botched attempts to use a lifesaving "bag and mask" device to resuscitate the baby.

failed to perform basic resuscitation techniques when the baby stopped breathing."

"Midwives should be able to bag and mask. Other health care professionals who were present were able to.

It is a skill that must be practised and learned. It isn't something that is easy or that you can just do."

Here's another one:

www.sarahmontagumidwife.co.uk/aboutme.htm

She believes in "The miraculous nature of birth and the power of women's bodies to give birth safely never fails to move me"

unfortunately this "miraculous power" extends to ignoring medical advice that certain woman most likely do not have the power to give birth safely, and having repeatedly done so, on one occasion, informing a woman who had had two previous C sections, was living in an rural area, had obstetric cholestasis and was pregnant with twins, that it was a good idea to have a home birth. Having done so, when everything went wrong, she failed to inform the ambulance service that they had a red alert emergency - arrogance again I guess.

LuluMaman Sun 06-Sep-09 17:36:10

i know some independent midwives

and madwife is the last term i would use to describe them

i don't believe they would hamper paramedics saving a baby

don't tar all MWs, whether indie or otherwise, with the same brush

there are some incredible MWs out there and I have been lucky enough to work alongside them

SomeGuy Sun 06-Sep-09 17:36:53

Anyway, she was another that appeared before the nursing council and was found guilty of malpractice.

People with 'radical' views looking after your pregnancy are not a good idea, especially when they tend to amount to 'birth is a routine event, don't worry about, it's completely normal, no risks at all'.

This is a graph of maternal mortality rates over the last century in the UK: www.ajcn.org/content/vol72/issue1/images/large/011384a.jpeg which show that this is not the case.

Andthentherewerethree Sun 06-Sep-09 17:38:19

yayy for student midwive's. i think a student often has amore time to build up a relationship with the woman and her partner in labour, especially the ones in teh alter part of thier training who stay with one woman and have a qualified midwife to refer to and who comes int o check on them routinley.

i know a few midwives as described in the op and without wanting to generalise they are usually older women who have been midwives for many years.

oh and writing notes on a scrpa piece of paper is fairly common practice, have seen it done loads and have done it myself, just things like bp and heart rate, as it usually needs to be wriiten down a couple of times at least within the notes so its handy to have a little chart to refer to quickly and also to have the information close ot hand wihtout scrabbling through notes when a senior midwife or doctor asks questions should they need to. as long as what is written in the actual notes in factual and accurate.

barnpot Sun 06-Sep-09 17:38:48

all i can say is that I had a healthy pregnacy until I had a silent placenta abruption at home my son needed ressusitating and I came close to it as i had lost a lot of blood and had no BP.
these people make me sick I'm an intensive care nurse and she puts the health professional name to shame, I think we get a bad enough press as it is without idiots coming out with stupid comments like that, next time she opens her mouth remind her that healthy women do get sick too and more suddenly than the higher risk ones who have more monitoring! angry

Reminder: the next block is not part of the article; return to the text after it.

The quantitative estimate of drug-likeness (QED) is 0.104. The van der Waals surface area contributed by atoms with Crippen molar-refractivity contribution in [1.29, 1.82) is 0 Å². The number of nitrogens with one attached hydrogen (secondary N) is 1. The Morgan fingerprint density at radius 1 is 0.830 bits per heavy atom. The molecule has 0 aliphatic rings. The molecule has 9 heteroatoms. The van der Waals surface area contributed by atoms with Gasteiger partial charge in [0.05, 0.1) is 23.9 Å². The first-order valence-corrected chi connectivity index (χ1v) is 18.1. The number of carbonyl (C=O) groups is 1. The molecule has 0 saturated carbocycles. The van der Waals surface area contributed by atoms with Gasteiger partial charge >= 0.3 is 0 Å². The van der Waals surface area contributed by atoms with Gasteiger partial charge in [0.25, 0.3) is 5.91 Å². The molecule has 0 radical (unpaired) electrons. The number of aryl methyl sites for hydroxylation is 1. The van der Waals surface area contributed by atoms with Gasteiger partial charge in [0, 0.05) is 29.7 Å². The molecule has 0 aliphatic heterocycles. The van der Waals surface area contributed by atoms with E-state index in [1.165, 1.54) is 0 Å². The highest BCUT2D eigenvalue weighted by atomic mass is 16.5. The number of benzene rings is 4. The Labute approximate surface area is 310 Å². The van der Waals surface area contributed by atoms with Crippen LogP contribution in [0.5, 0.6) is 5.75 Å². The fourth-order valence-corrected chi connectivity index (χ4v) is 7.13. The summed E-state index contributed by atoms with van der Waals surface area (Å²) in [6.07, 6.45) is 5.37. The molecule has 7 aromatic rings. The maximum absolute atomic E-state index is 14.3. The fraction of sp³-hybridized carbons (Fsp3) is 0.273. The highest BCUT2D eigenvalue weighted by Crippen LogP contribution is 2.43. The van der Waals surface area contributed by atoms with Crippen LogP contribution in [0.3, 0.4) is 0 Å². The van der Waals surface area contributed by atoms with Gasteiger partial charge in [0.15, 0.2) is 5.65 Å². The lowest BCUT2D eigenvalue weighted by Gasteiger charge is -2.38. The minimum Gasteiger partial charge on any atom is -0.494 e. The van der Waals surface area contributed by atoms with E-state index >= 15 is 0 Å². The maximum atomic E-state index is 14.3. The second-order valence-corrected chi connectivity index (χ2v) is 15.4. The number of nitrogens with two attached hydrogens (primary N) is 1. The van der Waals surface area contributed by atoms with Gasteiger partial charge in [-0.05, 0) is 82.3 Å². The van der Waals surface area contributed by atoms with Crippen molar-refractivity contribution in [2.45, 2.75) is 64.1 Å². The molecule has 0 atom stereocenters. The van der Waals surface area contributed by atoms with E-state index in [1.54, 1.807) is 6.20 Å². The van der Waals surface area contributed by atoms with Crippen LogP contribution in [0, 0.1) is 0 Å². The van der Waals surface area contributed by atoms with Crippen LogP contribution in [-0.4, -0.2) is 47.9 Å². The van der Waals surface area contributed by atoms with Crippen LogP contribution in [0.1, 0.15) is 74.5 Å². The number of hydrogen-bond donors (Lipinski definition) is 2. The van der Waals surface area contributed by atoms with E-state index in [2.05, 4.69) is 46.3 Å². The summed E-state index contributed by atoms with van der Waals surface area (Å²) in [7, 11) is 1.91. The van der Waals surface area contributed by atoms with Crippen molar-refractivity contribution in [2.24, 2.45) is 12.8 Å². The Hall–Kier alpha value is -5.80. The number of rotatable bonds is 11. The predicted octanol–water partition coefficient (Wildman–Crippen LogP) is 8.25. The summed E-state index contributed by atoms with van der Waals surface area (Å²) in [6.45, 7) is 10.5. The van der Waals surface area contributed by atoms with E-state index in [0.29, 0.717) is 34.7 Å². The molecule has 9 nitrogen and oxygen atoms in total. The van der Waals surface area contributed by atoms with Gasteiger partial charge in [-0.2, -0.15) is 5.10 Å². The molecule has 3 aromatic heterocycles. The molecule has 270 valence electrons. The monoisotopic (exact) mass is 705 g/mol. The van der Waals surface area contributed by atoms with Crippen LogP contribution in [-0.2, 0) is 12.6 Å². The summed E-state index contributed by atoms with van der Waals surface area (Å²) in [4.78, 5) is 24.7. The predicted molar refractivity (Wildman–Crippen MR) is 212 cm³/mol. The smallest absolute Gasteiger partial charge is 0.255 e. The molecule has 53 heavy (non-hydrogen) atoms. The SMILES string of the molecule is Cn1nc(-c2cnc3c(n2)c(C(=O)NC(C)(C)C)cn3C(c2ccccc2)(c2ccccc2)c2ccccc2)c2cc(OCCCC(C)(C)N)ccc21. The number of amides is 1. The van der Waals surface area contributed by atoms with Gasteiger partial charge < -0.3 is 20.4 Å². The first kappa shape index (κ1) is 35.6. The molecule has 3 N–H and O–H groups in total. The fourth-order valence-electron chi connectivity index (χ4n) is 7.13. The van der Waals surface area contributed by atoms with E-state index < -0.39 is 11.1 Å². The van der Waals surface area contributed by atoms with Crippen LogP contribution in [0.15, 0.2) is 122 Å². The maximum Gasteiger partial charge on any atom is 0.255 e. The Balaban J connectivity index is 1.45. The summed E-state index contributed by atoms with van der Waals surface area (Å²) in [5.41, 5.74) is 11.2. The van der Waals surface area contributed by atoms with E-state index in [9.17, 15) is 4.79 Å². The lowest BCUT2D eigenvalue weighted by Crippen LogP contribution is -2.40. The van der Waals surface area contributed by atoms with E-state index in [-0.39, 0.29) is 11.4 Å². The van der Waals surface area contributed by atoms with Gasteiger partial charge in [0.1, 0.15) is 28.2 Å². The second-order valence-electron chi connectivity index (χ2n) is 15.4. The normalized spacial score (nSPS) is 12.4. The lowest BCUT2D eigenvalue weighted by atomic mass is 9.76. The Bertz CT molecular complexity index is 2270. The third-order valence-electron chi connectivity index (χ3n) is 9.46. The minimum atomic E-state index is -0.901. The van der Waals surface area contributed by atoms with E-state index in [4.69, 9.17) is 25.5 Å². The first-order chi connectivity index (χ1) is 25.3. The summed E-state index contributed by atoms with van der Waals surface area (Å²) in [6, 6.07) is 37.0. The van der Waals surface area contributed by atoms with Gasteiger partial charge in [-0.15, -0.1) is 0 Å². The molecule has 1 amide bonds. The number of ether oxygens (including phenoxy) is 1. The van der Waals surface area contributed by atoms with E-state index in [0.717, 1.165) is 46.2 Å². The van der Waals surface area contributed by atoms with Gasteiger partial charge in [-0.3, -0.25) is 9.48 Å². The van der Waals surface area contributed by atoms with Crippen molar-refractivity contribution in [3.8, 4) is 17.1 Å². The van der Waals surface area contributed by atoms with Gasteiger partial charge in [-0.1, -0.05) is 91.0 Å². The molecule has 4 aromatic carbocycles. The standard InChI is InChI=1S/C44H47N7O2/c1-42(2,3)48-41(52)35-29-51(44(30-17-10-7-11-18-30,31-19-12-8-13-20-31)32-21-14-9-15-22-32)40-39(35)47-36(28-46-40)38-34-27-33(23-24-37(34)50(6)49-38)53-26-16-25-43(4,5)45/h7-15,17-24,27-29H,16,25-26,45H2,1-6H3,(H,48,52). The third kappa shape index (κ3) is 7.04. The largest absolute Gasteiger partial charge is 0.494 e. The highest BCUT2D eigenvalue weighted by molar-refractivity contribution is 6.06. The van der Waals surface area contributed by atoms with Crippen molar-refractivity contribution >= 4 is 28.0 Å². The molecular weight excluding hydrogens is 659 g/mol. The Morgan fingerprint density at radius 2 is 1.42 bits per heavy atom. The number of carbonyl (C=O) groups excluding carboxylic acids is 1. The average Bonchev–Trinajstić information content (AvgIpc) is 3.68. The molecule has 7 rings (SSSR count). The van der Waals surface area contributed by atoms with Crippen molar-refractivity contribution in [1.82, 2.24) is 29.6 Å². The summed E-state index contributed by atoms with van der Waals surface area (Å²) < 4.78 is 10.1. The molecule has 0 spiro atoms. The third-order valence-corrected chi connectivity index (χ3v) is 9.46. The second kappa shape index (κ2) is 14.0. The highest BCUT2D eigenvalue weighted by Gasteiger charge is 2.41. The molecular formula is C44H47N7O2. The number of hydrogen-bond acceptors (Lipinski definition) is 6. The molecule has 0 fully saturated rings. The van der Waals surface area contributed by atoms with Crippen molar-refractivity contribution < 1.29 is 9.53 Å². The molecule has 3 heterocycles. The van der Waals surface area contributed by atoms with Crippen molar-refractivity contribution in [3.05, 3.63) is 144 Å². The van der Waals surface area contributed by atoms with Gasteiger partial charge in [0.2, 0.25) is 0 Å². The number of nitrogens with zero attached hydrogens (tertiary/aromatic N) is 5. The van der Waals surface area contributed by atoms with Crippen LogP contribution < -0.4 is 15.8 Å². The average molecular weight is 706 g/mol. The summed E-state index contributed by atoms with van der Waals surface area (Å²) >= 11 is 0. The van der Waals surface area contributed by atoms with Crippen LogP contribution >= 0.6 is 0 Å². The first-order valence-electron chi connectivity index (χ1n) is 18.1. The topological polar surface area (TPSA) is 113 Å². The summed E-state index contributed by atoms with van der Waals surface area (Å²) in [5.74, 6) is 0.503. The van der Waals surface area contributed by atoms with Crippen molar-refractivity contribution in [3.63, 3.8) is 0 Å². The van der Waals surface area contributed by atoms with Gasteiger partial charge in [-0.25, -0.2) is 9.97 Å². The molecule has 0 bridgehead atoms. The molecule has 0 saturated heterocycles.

edam Sun 06-Sep-09 17:39:59

Maize - yes, please do report this midwife to the supervisor of midwives. She could be very dangerous.

LuluMaman Sun 06-Sep-09 17:40:15

i think if a woman engages an indie midwife who she knows is radical and will tend to use homeopathic and alternative remedies instead of or before conventional medical help, then she has to bear some responsibility should things go wrong

SomeGuy Sun 06-Sep-09 17:43:44

homeopathy is bollocks though. And when it comes to childbirth dangerous bollocks.

JollyPirate Sun 06-Sep-09 17:46:24

Homeopathy works though for some people who believe in it. The mind is a powerful tool. Don't think it would work for me though as I am much too cynical....

JollyPirate Sun 06-Sep-09 17:59:28

Sadly the attitude of this woman is felt by an alarming minority in the NHS. I was a midwife for several years and have assisted women to give birth both in hospital and at home. I have faith in the ability of women to give birth in many cases without the need for intervention. Let's not forget that midwives and doctors cause problems at times by intervening when they should leave well alone. The seventies was a horrendous time with women strapped to beds, legs in stirrups, automatic episiotomies etc. I would like to bet that some babies died because of this over-intervention. Breaking the waters, adding Syntocinon to an already distressed baby = disaster.

What we do have to bear in mind is that we must not go too far the other way and just ignore the signs that labour is not progressing well.

It's about being sensible and making the most of the technology we have. A few years ago when I studied archaeology I can remember seeing the photograph of some skeletal remains of a woman who had evidently died in childbirth. her breech baby's skeletal remains with the head still in the pelvis but body delivered were there too. I couldn't help thinking that if this woman had been born a few hundred years later then she would have survived and so would her baby.

Home birth is still safe - if you have a midwife who respects mother nature and her ability to spring a surprise. I have never had a problem at a home birth because if labour was slow or showing signs of problems then we went in to hospital - simple as that.

In one case we went to caesarean section, another needed a ventouse delivery, the rest of the women gave birth normally.

Any midwife making such comments as the one in the OP would worry me greatly.

GirlsAreLOud Sun 06-Sep-09 18:41:54

Fair enough on the notes andthentherewerethree, is it usual to not speak to your labouring patient at all either?